What We've Learnt About Prostate Cancer in 2013
Urologists diagnose and treat more than around 20,000 new cases of prostate cancer in Australia and New Zealand each year. As one of the main causes of cancer deaths in men, doctors and patients alike are hungry for news of the latest research findings that shed light on the disease.
'Prostate cancer is a complex disease, and naturally there is considerable interest in new studies that unlock information about testing, treatment and prevention, that assist us in providing the best possible care to our patients," says the Urological Society of Australia and New Zealand's President, Dr David Winkle.
Below are some of the new things we learnt about prostate cancer in 2013.
1. A simple PSA blood test in your 40s can save your life and may reduce the number of tests you need in the future. A new study1 showed a PSA (prostate-specific antigen) test at age 45 can be used to predict a man's long-term risk of developing an aggressive prostate cancer. The study followed up more than 21,000 men after 27 years and showed almost half of prostate cancer deaths occurred in men who had recorded high PSA levels at age 45. The study suggests these men would benefit from regular testing for changes in PSA level until around age 70. However, for men with a lower PSA reading at around 45 (at least half of the men) it was suggested that just three lifetime PSA tests – mid to late 40s, early 50s and 60 - are probably sufficient. 'This study confirms the Urological Society's recommendation that men, after being fully informed of the benefits and risks, should not wait till 50 for a first prostate cancer test," says Dr Winkle.
2. Genetic testing may predict risk of prostate cancer outcome. In January, a 53 year old English man was the first to have a radical prostatectomy after discovering he carries the BRCA2 gene mutation. The BRCA gene mutations increase the risk for a number of cancers, including prostate and breast cancer (earlier this year Angelina Jolie underwent a double mastectomy to avoid breast cancer). The man who sought the surgery was participating in a clinical trial, (conducted by the Institute of Cancer Research) that involved more than 20,000 men, and has since showed that prostate cancer in men with the BRAC2 mutation is more aggressive and more likely to be fatal.2 Previous results from the trial have shown that a man with a BRAC2 mutation has an 8.6-fold risk of developing prostate cancer, and with a BRAC1 mutation has a 3.4-fold risk.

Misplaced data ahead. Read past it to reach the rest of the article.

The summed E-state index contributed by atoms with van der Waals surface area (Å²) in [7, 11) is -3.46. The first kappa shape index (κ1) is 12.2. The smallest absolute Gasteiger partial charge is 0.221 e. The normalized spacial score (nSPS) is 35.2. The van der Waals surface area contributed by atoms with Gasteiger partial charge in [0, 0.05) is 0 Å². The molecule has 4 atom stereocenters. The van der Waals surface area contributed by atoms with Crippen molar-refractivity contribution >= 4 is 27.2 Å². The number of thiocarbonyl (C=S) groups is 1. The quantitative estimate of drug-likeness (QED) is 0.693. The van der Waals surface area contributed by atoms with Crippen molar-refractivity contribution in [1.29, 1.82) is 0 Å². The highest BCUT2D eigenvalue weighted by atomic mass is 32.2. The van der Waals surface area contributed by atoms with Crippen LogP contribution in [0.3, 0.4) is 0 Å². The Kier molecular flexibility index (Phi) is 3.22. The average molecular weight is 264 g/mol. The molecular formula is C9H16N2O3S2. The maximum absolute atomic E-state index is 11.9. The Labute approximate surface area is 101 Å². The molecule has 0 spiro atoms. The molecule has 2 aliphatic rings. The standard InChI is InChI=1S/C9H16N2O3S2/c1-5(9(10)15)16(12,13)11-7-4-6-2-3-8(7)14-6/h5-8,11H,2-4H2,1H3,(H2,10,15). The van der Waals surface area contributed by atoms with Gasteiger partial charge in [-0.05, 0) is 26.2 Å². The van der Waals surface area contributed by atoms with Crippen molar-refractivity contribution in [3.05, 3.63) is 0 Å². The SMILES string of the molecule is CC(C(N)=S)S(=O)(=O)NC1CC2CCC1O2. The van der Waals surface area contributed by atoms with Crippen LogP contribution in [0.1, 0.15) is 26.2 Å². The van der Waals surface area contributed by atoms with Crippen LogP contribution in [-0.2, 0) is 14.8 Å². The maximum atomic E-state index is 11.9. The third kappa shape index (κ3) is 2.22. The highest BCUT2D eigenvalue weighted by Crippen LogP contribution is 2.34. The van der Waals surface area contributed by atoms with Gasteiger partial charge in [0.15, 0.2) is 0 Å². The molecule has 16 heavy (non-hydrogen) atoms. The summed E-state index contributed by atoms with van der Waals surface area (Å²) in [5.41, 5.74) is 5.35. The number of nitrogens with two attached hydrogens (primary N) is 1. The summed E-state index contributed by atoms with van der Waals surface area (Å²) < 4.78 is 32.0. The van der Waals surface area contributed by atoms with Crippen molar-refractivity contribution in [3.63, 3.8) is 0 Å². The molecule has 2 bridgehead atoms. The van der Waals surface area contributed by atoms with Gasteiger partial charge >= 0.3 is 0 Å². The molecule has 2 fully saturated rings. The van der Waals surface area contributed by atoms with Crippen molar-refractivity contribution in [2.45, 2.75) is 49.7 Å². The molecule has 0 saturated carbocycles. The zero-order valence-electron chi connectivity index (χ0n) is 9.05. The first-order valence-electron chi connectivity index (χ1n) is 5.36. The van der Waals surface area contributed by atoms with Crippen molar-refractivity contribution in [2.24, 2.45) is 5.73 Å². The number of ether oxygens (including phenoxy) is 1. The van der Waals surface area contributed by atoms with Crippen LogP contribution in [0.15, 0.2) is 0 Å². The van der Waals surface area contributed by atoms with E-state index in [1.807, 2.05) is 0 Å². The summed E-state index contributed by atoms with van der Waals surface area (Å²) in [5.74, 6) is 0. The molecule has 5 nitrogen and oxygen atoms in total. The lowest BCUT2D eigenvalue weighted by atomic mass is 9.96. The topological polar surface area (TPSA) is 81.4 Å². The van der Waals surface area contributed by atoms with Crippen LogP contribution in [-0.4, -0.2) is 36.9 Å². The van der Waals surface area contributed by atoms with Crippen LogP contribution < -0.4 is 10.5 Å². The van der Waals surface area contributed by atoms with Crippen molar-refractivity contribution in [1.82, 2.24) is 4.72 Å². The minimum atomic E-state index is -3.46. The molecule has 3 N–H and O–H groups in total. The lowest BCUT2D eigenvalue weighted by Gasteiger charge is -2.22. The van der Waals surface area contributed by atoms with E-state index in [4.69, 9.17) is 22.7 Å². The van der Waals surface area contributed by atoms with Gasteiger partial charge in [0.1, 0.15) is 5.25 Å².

'While new research into the role of hereditary factors and genetic testing is unlocking new information which should prove useful in the future, the Urological Society would not recommend a prostatectomy in a man without any evidence of prostate cancer," says Dr Winkle.
3. Omega-3 fish oil supplements may be harmful. A study3 conducted by researchers at cancer centers across the US has found a link between Omega3 fatty acids and an increased risk of prostate cancer. The researchers expected to find a protective factor from the presence of omega-3 fatty acids in the blood. Instead, they found that those with the highest levels of omega-3 fatty acids had a 43% higher risk of developing prostate cancer,
1 Vickers et al. BMJ 2013